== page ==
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Manufacturing Is Thriving in North Texas

If you thought the business of making things had taken a back seat to other industries in North Texas, think again.
By Jennifer Warren |
Beth Steel, Lockheed Martin

Contrary to popular belief, manufacturing isn’t really shrinking, it’s just moved—in many cases, to North Texas. Among Dallas-Fort Worth’s largest industry sectors, manufacturing ranks second, comprising 16.1 percent of economic activity, behind only the finance/insurance/real estate sector, at 18.6 percent, recent statistics show.

“Dallas’ booming economy has propelled job growth in its manufacturing sector,” says Dallas Federal Reserve economist Laila Assanie. While Texas’ manufacturing employment contracted as a whole in 2016, Dallas’s enjoyed a 1.8 percent increase. (Fort Worth was flat last year, Assanie adds, owing to energy-related woes.)

According to the Dallas Regional Chamber, DFW has more manufacturing activity than any other Texas metropolitan area, cornering nearly 30 percent of the state’s employment in the sector. Leading North Texas manufacturers include the giant General Motors assembly plant, Texas Instruments, and Lockheed Martin.

In Fort Worth, Lockheed Martin Aerospace employs 13,500. The company’s Janet Nash, vice president of F-35 production, says that “aviation technology has witnessed a dramatic change in manufacturing processes and new materials.” That’s proven with the sometimes-controversial F-35 Lightning II, the latest iteration of fighters from Lockheed, which has its origins in building B-52 bombers in the 1940s and ’50s.

The requirements of the fifth-generation stealth aircraft, the world’s most advanced jet fighter, require much “greater precision in the parts and assembly, and a more highly trained work force,” Nash says. Lockheed business growth, she adds, is being driven by customers’ needs for higher-end aircraft with more capabilities, and the replacement of aging fleets from the U.S. Air Force, Navy, Marine Corps, and American allies.

At the company’s mile-long manufacturing facility in Cowtown, Nash says her outlook for Lockheed includes significant growth. “We are ramping up full production for our F-35s,” she says. “We have 144 jets in process from beginning assembly to test flights. Next year, 171 will be in process and, the following year, 230 jets. As we grow, we’ll need more people to process those jets.” The company expects to add 1,800 new jobs, and to help fill them recently inaugurated a career development center at The University of Texas at Arlington.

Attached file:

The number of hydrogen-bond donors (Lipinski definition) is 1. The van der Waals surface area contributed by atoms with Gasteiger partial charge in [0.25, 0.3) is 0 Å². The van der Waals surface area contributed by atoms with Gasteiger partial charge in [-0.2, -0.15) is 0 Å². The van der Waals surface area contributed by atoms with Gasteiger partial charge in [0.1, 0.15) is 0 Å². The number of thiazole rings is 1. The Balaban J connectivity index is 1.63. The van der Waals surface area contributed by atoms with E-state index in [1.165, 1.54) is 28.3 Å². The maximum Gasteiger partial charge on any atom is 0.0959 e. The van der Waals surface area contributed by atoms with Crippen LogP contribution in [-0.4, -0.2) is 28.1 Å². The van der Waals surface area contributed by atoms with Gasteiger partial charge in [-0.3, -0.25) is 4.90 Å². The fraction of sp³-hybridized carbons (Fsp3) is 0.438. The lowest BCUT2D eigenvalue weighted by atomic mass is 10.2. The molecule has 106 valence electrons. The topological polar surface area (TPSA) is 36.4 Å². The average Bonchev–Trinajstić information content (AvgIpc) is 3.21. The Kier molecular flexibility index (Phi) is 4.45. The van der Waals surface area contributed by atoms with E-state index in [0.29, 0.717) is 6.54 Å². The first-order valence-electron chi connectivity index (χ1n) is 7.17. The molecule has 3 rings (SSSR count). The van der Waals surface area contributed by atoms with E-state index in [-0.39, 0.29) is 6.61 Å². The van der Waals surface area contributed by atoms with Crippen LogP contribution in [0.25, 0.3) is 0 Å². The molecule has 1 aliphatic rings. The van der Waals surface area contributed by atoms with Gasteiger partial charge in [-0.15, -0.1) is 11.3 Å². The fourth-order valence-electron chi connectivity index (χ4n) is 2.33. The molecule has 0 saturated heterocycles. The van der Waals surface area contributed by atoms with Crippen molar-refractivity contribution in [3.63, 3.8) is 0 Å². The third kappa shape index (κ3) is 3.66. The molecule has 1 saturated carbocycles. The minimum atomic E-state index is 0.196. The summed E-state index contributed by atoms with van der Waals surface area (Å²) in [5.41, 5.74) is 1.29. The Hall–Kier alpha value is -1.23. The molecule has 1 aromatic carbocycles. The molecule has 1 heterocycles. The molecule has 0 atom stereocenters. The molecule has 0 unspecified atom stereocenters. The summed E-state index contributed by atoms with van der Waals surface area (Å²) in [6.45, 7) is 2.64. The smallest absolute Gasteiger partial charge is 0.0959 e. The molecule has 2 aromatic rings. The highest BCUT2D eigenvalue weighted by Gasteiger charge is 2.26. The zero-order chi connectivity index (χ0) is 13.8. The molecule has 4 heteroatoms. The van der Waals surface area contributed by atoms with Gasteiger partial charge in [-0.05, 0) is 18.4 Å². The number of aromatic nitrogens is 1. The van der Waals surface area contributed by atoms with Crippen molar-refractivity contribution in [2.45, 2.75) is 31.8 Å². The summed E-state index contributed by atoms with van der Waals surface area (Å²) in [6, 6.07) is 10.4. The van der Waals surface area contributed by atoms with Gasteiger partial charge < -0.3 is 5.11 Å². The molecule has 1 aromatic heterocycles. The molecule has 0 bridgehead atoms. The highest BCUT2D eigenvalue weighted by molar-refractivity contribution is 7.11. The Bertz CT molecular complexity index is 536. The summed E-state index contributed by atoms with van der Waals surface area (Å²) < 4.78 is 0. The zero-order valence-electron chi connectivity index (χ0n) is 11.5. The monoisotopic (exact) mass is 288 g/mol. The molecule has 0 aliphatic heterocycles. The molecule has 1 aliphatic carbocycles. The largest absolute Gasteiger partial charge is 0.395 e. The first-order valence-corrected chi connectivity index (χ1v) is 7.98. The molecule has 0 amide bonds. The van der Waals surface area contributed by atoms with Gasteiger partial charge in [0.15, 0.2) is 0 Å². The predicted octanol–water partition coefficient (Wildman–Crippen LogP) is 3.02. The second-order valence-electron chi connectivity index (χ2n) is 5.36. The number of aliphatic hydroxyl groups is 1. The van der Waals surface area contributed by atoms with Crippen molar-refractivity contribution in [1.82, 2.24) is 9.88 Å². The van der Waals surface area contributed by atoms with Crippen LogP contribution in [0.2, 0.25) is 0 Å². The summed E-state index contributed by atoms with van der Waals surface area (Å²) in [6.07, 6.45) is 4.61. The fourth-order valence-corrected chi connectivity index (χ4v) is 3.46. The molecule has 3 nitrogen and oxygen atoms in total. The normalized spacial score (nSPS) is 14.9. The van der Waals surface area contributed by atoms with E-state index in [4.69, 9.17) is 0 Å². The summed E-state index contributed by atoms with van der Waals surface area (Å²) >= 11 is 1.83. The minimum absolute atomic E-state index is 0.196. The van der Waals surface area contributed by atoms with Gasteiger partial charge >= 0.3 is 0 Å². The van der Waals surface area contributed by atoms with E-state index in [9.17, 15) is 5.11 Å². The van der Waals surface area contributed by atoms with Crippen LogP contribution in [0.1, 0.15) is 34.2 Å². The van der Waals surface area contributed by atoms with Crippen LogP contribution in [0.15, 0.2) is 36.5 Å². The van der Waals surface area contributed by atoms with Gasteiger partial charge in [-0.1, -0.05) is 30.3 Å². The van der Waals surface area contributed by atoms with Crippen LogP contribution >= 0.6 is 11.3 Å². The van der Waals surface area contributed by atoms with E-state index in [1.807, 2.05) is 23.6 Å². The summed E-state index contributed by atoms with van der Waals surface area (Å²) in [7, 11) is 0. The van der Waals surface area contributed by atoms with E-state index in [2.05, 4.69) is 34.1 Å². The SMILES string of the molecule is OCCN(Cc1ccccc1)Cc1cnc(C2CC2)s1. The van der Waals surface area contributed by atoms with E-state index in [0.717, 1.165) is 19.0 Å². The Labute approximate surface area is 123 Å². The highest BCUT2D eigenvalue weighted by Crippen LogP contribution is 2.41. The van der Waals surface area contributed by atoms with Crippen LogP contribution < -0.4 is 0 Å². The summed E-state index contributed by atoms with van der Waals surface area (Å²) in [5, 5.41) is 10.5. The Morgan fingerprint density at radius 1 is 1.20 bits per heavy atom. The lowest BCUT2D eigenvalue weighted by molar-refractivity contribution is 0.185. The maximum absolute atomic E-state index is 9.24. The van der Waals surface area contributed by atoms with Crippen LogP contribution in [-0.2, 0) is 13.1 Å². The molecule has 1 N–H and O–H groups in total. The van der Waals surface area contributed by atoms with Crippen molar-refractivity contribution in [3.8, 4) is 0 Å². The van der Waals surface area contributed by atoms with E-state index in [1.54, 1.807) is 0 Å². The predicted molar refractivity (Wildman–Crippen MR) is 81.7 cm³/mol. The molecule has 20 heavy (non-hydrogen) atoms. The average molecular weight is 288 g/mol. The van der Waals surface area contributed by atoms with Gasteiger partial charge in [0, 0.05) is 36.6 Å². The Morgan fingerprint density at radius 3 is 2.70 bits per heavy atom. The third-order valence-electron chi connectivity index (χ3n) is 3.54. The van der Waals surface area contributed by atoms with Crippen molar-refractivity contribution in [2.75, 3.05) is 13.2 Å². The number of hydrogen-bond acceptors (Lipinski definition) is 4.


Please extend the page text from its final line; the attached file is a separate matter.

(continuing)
In addition to making aerospace components, consumer goods, food products, computer bits, and ceramics, DFW’s manufacturing scene includes robust activity in chemical, pharmaceutical, and medicine production, as well as medical equipment and supplies. Firms like Fort Worth-based Alcon Laboratories and Abbott Laboratories and Essilor of America, both with major operations in Dallas, are the region’s life sciences stars.

As a major high-tech center, Dallas boasts twice the share of computer-manufacturing employment compared to the rest of the nation, says Assanie of the Dallas Fed. Jobs in computer manufacturing expanded in Dallas both last year and in 2015, according to Fed data as of mid-March. “We saw a pickup in Dallas’ computer and electronic product manufacturing employment in mid-2014, and payrolls grew 4.5 percent in 2015 and 2.2 percent in 2016, versus declines in” the state as a whole, Assanie says.

DFW’s defense and security cluster is a growth area and is classified as a “star performer” by the Dallas Fed. Also in the star and “emerging” category is information technology and telecommunications. North Texas manufacturers, of course, are integral parts of these clusters. Workers employed in computer manufacturing saw their average annual earnings increase to $125,000 in 2014, up from $103,000 in 2006.  In comparison, overall Dallas earnings average $59,013 annually.

At Lockheed Martin’s Missile and Fire Control business unit in Grand Prairie, which employs 2,700 people, the firm designs, develops, and manufactures “precision engagement” aerospace and defense systems for the U.S. military and American allies. According to manufacturing Vice President Dr. Randy O’Neal, the design and development side of the business is growing and evolving because of the constant march of technological progress.

“Production programs such as air defense and the Patriot Advanced Capability air defense missiles had been steadily increasing in the last 10 years, and will level off but continue to rise,” O’Neal notes. The development side is constantly changing, he says, because of emerging capabilities such as 3-D printing.

In preparing the current and future workforce, O’Neal says, “we have been able to augment, or up-skill, people.” Looking ahead to 2030, he sees the skill mix shifting, given technological advances including robotics, machine learning, and artificial intelligence. However, O’Neal foresees “a strong, steady employment growth plan, in parallel with the use of automation.” But leaders at the business unit don’t push automation for automation’s sake, he stresses; rather, they “augment.” After all, someone still has to manage the machines.

To stay ahead of rapidly emerging technologies, O’Neal adds, the company has to constantly “adopt and adapt.” With advances in machine intelligence and cognitive intelligent interfaces, for example, the business unit now can use virtual reality functions to design new factories. “Our challenge is to be flexible and to continue to innovate alongside new capabilities in the commercial world,” O’Neal says. “We have to be more affordable, leaner, and an agile business that can respond to customer needs much quicker.” 

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